Boxing great Joe Frazier dies after cancer fight
Dan Gelston - Tim Dahlberg - PHILADELPHIA - The Associated Press
His victory against Muhammad Ali in the Fight of the Century has earned Joe Frazier a much-deserved place in the boxing history. They exchanged words of enmity in the past, but have recently buried the hatchet. AP photo
He beat Muhammad Ali in the Fight of the Century, battled him nearly to the death in the Thrilla in Manila. Then Joe Frazier spent the rest of his life trying to fight his way out of Ali’s shadow.
That was one fight Frazier never could win.
He was once a heavyweight champion, and a great one at that. Ali would say as much after Frazier knocked him down in the 15th round en route to becoming the first man to beat Ali at Madison Square Garden in March 1971.
But he bore the burden of being Ali’s foil, and he paid the price. Bitter for years about the taunts his former nemesis once threw his way, Frazier only in recent times came to terms with what happened in the past and said he had forgiven Ali for everything he said.
Frazier, who died Nov. 7 night after a brief battle with liver cancer at the age of 67, will forever be linked to Ali. But no one in boxing would ever dream of anointing Ali as The Greatest unless he, too, was linked to Smokin’ Joe.
“I will always remember Joe with respect and admiration,” Ali said in a statement. “My sympathy goes out to his family and loved ones.” They fought three times, twice in the heart of New York City and once in the morning in a steamy arena in the Philippines. They went 41 rounds together, with neither giving an inch and both giving it their all.
In their last fight in Manila in 1975, they traded punches with a fervor that seemed unimaginable among heavyweights. Frazier gave almost as good as he got for 14 rounds, then had to be held back by trainer Eddie Futch as he tried to go out for the final round, unable to see.
“Closest thing to dying that I know of,” Ali said afterward.
Ali was as merciless with Frazier out of the ring as he was inside it. He called him a gorilla, and mocked him as an Uncle Tom. But he respected him as a fighter, especially after Frazier won a decision to defend his heavyweight title against the then-unbeaten Ali in a fight that was so big Frank Sinatra was shooting pictures at ringside and both fighters earned an astonishing $2.5 million.
“You can’t mention Ali without mentioning Joe Frazier,” said former AP boxing writer Ed Schuyler Jr. “He beat Ali, don’t forget that.”
The night at the Garden 40 years ago remained fresh in Frazier’s mind as he talked about his life, career and relationship with Ali a few months before he died.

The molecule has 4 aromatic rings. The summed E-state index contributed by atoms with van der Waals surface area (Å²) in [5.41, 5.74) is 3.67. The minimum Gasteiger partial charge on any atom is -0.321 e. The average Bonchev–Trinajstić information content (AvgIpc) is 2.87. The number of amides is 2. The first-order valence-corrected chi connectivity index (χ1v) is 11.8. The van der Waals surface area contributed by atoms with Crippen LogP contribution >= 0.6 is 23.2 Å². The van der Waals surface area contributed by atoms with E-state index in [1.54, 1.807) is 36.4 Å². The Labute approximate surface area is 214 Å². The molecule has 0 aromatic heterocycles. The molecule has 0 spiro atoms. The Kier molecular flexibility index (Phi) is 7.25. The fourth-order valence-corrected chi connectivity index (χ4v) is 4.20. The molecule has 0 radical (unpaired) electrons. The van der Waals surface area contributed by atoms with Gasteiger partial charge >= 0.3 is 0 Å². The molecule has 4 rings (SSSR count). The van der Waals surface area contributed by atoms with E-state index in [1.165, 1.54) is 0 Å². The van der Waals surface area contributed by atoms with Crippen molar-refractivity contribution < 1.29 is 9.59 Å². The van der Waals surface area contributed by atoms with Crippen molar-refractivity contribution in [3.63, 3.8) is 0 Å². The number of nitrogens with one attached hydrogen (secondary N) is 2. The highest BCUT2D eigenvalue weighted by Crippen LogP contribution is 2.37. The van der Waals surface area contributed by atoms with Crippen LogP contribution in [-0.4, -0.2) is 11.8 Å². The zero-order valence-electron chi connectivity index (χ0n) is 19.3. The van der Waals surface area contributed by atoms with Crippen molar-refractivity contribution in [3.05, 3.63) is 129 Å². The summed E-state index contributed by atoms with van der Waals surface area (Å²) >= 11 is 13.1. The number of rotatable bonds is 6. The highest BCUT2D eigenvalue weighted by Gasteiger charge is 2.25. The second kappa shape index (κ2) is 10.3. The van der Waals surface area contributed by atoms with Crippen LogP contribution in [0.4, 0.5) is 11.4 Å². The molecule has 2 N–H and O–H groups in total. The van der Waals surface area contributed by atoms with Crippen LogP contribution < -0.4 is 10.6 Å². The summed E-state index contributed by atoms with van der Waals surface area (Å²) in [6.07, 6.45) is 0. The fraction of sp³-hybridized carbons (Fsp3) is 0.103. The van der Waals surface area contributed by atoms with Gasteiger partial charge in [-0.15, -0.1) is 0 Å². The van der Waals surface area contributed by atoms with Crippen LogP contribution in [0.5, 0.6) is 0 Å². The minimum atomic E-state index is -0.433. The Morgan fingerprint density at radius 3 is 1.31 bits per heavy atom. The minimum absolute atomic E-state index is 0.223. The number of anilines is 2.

“I can’t go nowhere where it’s not mentioned,” he told The Associated Press. “That was the greatest thing that ever happened in my life.”
Bob Arum, who once promoted Ali, said he was saddened by Frazier’s passing.
“He was such an inspirational guy. A decent guy. A man of his word,” Arum said. “I’m torn up by Joe dying at this relatively young age. I can’t say enought about Joe.”
Frazier’s death was announced in a statement by his family, who asked to be able to grieve privately and said they would announce “our father’s homecoming celebration” as soon as possible.
A great champion
Manny Pacquiao - regarded by many as pound-for-pound the best fighter in boxing today - learned of it shortly after he arrived in Las Vegas for his fight Saturday with Juan Manuel Marquez. Like Frazier in his prime, Pacquiao has a powerful left hook that he has used in his remarkable run to stardom.
“Boxing lost a great champion, and the sport lost a great ambassador,” Pacquiao said. “My prayers go out to his family.”
Though slowed in his later years and his speech slurred by the toll of punches taken in the ring, Frazier was still active on the autograph circuit in the months before he died. In September he went to Las Vegas, where he signed autographs in the lobby of the MGM Grand hotel-casino shortly before Floyd Mayweather Jr.’s fight against Victor Ortiz.
An old friend, Gene Kilroy, visited with him and watched Frazier work the crowd.
“He was so nice to everybody,” Kilroy said. “He would say to each of them, ‘Joe Frazier, sharp as a razor, what’s your name?’”
Ronnie Nathanielsz, a veteran Filipino boxing commentator who covered the “Thrilla in Manila,” recalled Frazier being bullied by Ali.
“Ali was sort of mean to him and you felt a little sorry for Joe Frazier because he was such a nice man, he was a really nice man,” Nathanielsz said. “He took all the verbal abuse although you could sense the bitterness within him over the abuse he suffered at the mouth of Ali, not the hand so much, but the mouth.
He said that Frazier was “a hell of fighter and he had probably the most devastating left hook in the business.”
“Whenever an athlete of that stature, that kind of bearing passes away, it pains you. The sad thing about that fight was both Ali and Frazier suffered so much that their careers went down.”